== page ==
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PostPosted: August 9th, 2007, 7:21 pm 
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Joined: August 9th, 2007, 7:14 pm
Posts: 2
Hi there,
I found a great 2001 post on this here site:

http://www.myccr.com/SectionForums/view ... 2&forum=20:

I have a beast I found a few years back, and I have been reading "Canoecraft" on and off to figure things out.
The plate reads "Muskoka Fine Watercraft" and is a two-person rowing skiff. It might be patterned after the St Lawrence skiffs; I'm not sure, perhaps built in the 70's or 80's.
The oars are beauties, with leather cuffs, brass oarlocks and spoon blades. The hull, however has major delamination going on, and so far I have stripped the inside skin and laid a coat of epoxy on to seal the wood.
The original build seems to have been done with barely enough resin for the job, as the wood doesn't look like it absorbed anything. Perhaps it was polyester resin: I dunno.
Thanks in advance if you, dear reader, reply with any epoxy/strip restoration experiences. I have used epoxy for repairing, but not as a major project like these hulls.

Regards,
firewood

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PostPosted: August 10th, 2007, 9:15 am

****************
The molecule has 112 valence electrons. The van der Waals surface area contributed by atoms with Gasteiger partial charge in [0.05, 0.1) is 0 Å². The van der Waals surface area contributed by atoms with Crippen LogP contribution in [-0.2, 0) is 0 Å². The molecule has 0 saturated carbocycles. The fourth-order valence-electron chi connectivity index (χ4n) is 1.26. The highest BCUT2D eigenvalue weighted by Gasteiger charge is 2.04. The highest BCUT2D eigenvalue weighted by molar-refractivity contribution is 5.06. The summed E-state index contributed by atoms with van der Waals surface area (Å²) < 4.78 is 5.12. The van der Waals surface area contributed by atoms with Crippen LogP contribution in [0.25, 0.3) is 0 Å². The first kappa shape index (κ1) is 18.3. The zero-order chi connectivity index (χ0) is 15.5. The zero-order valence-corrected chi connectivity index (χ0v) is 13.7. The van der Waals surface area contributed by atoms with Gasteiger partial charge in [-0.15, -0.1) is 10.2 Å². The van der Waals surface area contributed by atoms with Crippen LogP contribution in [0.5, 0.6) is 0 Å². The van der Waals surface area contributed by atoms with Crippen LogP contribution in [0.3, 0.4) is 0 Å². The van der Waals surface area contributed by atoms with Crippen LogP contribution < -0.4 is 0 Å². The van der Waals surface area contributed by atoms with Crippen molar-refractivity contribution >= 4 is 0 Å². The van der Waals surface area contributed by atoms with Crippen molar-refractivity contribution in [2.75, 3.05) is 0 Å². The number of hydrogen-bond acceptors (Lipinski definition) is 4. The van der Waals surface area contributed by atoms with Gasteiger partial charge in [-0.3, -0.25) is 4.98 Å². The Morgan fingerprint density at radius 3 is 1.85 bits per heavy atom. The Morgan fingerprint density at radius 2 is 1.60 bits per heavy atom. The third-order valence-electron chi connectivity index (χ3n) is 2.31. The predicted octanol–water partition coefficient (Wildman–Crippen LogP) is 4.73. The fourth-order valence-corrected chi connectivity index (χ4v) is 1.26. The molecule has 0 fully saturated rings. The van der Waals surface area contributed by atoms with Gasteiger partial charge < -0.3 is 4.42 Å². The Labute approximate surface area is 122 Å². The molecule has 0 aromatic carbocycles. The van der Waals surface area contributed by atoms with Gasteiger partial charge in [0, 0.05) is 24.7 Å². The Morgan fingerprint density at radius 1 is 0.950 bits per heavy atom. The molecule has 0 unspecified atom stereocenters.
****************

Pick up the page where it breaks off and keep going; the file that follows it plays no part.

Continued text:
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Joined: February 28th, 2005, 7:06 pm
Posts: 110
Location: Muskoka, Ontario
I know several of the builders who were with Muskoka Fine Watercraft. My guess is the skiff was built during the mid eighties. I'm not a builder myself. But have hung around with a few, long enough to know that on the inside of the canoes they are careful to not use more resin than required in order to keep the weight down. Don't know if that would apply to the skiffs. I have a MFW Sundance 17ft stripper in my "collection" that weighs 54 lbs, and I have had zero problems. Try this guy for advise, he was with MFW during that period and may have built that skiff.....
http://www.muskoka-canoe.brackley-boats.on.ca/
As to the post you refer to: That strippers are fragil has not been my experience. I have owned 2 at various times, both were used extensively for tripping for 30+ yrs. When properly built, they are no more fragile than any other fiberglass or kevlar canoe. Possibly stronger imo. A nice benefit is that all the scratches, bumps can be made looking new again with a fresh coat of varnish!

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 Post subject: Muskoka Fine Watercraft
PostPosted: August 13th, 2007, 9:14 pm 
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Joined: August 9th, 2007, 7:14 pm
Posts: 2
Thanks for the info: much appreciated.
The link you supplied shows a "17' Brown" design with very similar layout to the stripper I have.
Regards
Firewood.

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